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Presidentinsertname

Last romanian king and one of three (now two living heads of state of ww2 dieds)

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16 hours ago, Patine said:

Yes, I actually know this. Is Simeon Saxe-Coburg-Gotha or the 14th Dali Lama next? :(

Yes the dali lama is debateable thought the former tsar is someone who i greatly respect considering he had a chance to be king again but choose to serve his people as prime minister 

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6 hours ago, Presidentinsertname said:

Yes the dali lama is debateable thought the former tsar is someone who i greatly respect considering he had a chance to be king again but choose to serve his people as prime minister 

In what way is the Dalai Lama debateable? Whether he held power or was a good leader? Between 1912 and 1959 Tibet was a sovereign nation, both de jure and de facto, to answer the first. To answer the second, when he was actually in power, while being able to override and re-decide anything done in the country at the time, as he was considered an infallible theocrat, the 14th Dalai Lama, recognizing his lack of experience, wisdom, and worldliness, given he was a child and then early adolescent, deferred almost completely to the Kashag, a governing council, like a Cabinet, of sorts, made up of high-ranking lamas, secular ministers, and, I believe, ex-officio, the commander of the Tibetan Army, to basically run the country. Thus, most of the legacy of the actions and activism of the Dalai Lama are during his government-in-exile, to be honest.

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1 hour ago, Patine said:

In what way is the Dalai Lama debateable? Whether he held power or was a good leader? Between 1912 and 1959 Tibet was a sovereign nation, both de jure and de facto, to answer the first. To answer the second, when he was actually in power, while being able to override and re-decide anything done in the country at the time, as he was considered an infallible theocrat, the 14th Dalai Lama, recognizing his lack of experience, wisdom, and worldliness, given he was a child and then early adolescent, deferred almost completely to the Kashag, a governing council, like a Cabinet, of sorts, made up of high-ranking lamas, secular ministers, and, I believe, ex-officio, the commander of the Tibetan Army, to basically run the country. Thus, most of the legacy of the actions and activism of the Dalai Lama are during his government-in-exile, to be honest.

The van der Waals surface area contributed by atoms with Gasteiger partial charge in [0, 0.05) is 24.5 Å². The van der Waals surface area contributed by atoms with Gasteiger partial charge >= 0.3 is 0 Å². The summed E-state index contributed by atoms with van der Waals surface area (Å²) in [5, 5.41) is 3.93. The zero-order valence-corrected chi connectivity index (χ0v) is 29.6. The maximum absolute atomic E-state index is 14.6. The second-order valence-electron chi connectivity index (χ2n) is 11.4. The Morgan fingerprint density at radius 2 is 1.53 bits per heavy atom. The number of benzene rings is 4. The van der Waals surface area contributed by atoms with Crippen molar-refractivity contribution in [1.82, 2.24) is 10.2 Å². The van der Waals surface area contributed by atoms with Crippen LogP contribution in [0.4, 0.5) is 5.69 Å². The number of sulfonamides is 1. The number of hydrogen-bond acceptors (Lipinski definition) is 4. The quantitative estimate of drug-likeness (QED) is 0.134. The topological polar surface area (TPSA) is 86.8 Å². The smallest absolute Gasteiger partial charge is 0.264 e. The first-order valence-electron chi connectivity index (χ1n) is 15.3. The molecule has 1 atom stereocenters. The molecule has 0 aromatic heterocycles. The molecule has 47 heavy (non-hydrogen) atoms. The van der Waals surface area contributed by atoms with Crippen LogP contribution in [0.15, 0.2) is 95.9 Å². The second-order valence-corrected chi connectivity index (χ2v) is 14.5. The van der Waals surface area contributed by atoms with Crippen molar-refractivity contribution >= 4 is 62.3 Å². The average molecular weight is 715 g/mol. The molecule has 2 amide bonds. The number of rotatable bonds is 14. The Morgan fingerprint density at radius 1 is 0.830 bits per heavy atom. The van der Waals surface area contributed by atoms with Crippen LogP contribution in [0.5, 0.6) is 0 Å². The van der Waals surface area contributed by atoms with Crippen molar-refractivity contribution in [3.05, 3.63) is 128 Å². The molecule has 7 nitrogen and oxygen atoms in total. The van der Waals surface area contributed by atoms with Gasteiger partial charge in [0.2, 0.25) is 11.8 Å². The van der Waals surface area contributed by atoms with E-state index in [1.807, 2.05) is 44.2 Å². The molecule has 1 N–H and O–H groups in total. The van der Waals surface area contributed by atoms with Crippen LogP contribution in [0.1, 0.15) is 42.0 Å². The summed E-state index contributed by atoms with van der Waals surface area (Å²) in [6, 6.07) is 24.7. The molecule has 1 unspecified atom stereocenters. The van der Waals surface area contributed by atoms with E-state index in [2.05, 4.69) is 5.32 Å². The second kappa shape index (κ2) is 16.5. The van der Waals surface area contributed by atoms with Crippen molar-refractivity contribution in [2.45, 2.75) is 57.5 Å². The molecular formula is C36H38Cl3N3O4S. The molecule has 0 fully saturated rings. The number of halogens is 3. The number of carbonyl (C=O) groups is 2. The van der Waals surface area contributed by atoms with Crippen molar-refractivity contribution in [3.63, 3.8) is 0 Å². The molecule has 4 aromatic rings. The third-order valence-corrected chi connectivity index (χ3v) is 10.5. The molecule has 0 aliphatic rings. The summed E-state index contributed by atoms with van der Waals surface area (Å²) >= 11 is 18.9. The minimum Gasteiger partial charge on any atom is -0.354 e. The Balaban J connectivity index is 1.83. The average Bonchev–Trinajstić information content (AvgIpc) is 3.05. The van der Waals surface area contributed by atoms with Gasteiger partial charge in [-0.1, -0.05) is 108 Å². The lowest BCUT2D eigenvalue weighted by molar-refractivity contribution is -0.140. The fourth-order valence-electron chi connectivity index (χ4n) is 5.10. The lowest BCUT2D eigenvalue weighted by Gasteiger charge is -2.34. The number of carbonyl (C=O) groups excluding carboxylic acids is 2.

debateable is on the statues of tibet during his time as king of it or what ever I consider it a country but it wasnt fully recognise by all country apart from mongola i believe.

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12 minutes ago, Presidentinsertname said:

debateable is on the statues of tibet during his time as king of it or what ever I consider it a country but it wasnt fully recognise by all country apart from mongola i believe.

The British Empire recognized it, more or less, and in the pre-WW2 era that was more than enough clout.

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